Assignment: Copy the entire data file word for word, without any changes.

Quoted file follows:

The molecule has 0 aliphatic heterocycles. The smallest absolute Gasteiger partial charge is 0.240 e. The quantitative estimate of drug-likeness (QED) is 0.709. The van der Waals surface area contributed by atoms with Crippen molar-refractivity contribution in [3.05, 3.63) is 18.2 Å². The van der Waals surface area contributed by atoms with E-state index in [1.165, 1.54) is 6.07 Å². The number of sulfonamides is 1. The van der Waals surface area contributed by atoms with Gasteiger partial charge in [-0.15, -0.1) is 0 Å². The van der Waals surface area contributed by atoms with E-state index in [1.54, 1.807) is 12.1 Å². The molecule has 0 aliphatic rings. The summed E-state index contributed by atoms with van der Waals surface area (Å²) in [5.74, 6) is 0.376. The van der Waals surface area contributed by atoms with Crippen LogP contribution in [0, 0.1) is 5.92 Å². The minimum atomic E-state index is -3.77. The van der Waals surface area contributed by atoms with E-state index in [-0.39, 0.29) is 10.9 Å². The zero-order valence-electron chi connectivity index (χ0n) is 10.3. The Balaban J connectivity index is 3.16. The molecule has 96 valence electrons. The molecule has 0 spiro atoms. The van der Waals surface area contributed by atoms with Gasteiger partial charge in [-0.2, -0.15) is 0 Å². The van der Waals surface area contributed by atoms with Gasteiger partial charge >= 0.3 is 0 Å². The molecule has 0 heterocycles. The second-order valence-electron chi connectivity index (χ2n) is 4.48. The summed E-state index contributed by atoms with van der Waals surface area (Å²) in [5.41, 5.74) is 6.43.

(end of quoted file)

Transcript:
The molecule has 0 aliphatic heterocycles. The smallest absolute Gasteiger partial charge is 0.240 e. The quantitative estimate of drug-likeness (QED) is 0.709. The van der Waals surface area contributed by atoms with Crippen molar-refractivity contribution in [3.05, 3.63) is 18.2 Å². The van der Waals surface area contributed by atoms with E-state index in [1.165, 1.54) is 6.07 Å². The number of sulfonamides is 1. The van der Waals surface area contributed by atoms with Gasteiger partial charge in [-0.15, -0.1) is 0 Å². The van der Waals surface area contributed by atoms with E-state index in [1.54, 1.807) is 12.1 Å². The molecule has 0 aliphatic rings. The summed E-state index contributed by atoms with van der Waals surface area (Å²) in [5.74, 6) is 0.376. The van der Waals surface area contributed by atoms with Crippen LogP contribution in [0, 0.1) is 5.92 Å². The minimum atomic E-state index is -3.77. The van der Waals surface area contributed by atoms with E-state index in [-0.39, 0.29) is 10.9 Å². The zero-order valence-electron chi connectivity index (χ0n) is 10.3. The Balaban J connectivity index is 3.16. The molecule has 96 valence electrons. The molecule has 0 spiro atoms. The van der Waals surface area contributed by atoms with Gasteiger partial charge in [-0.2, -0.15) is 0 Å². The van der Waals surface area contributed by atoms with Gasteiger partial charge >= 0.3 is 0 Å². The molecule has 0 heterocycles. The second-order valence-electron chi connectivity index (χ2n) is 4.48. The summed E-state index contributed by atoms with van der Waals surface area (Å²) in [5.41, 5.74) is 6.43.